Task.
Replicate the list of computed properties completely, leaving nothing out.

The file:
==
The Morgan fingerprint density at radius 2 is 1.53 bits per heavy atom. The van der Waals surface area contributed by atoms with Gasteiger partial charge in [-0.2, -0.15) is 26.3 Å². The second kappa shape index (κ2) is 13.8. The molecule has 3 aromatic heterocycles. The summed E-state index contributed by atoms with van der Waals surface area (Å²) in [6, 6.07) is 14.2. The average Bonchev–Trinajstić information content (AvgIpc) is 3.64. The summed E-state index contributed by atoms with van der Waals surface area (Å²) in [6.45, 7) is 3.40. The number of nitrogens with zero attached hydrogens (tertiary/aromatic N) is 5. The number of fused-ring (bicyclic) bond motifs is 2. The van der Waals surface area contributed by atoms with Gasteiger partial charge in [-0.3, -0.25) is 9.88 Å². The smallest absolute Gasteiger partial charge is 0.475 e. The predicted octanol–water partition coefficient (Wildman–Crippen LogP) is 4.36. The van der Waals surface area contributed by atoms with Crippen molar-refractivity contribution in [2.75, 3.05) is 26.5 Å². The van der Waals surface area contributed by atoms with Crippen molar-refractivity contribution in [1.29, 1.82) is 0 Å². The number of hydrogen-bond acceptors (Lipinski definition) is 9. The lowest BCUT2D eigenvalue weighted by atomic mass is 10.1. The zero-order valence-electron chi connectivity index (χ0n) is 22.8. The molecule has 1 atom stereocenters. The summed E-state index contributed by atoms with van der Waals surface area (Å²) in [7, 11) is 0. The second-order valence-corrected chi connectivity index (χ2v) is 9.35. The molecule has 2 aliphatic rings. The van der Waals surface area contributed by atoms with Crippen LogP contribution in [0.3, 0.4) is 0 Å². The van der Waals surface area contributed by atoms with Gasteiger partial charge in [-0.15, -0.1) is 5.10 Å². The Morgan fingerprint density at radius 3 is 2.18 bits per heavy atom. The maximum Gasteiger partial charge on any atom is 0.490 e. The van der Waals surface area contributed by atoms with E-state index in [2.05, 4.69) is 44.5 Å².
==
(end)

The Morgan fingerprint density at radius 2 is 1.53 bits per heavy atom. The van der Waals surface area contributed by atoms with Gasteiger partial charge in [-0.2, -0.15) is 26.3 Å². The second kappa shape index (κ2) is 13.8. The molecule has 3 aromatic heterocycles. The summed E-state index contributed by atoms with van der Waals surface area (Å²) in [6, 6.07) is 14.2. The average Bonchev–Trinajstić information content (AvgIpc) is 3.64. The summed E-state index contributed by atoms with van der Waals surface area (Å²) in [6.45, 7) is 3.40. The number of nitrogens with zero attached hydrogens (tertiary/aromatic N) is 5. The number of fused-ring (bicyclic) bond motifs is 2. The van der Waals surface area contributed by atoms with Gasteiger partial charge in [-0.3, -0.25) is 9.88 Å². The smallest absolute Gasteiger partial charge is 0.475 e. The predicted octanol–water partition coefficient (Wildman–Crippen LogP) is 4.36. The van der Waals surface area contributed by atoms with Crippen molar-refractivity contribution in [2.75, 3.05) is 26.5 Å². The van der Waals surface area contributed by atoms with Crippen molar-refractivity contribution in [1.29, 1.82) is 0 Å². The number of hydrogen-bond acceptors (Lipinski definition) is 9. The lowest BCUT2D eigenvalue weighted by atomic mass is 10.1. The zero-order valence-electron chi connectivity index (χ0n) is 22.8. The molecule has 1 atom stereocenters. The summed E-state index contributed by atoms with van der Waals surface area (Å²) in [7, 11) is 0. The second-order valence-corrected chi connectivity index (χ2v) is 9.35. The molecule has 2 aliphatic rings. The van der Waals surface area contributed by atoms with Crippen LogP contribution in [0.3, 0.4) is 0 Å². The van der Waals surface area contributed by atoms with Gasteiger partial charge in [-0.15, -0.1) is 5.10 Å². The Morgan fingerprint density at radius 3 is 2.18 bits per heavy atom. The maximum Gasteiger partial charge on any atom is 0.490 e. The van der Waals surface area contributed by atoms with E-state index in [2.05, 4.69) is 44.5 Å².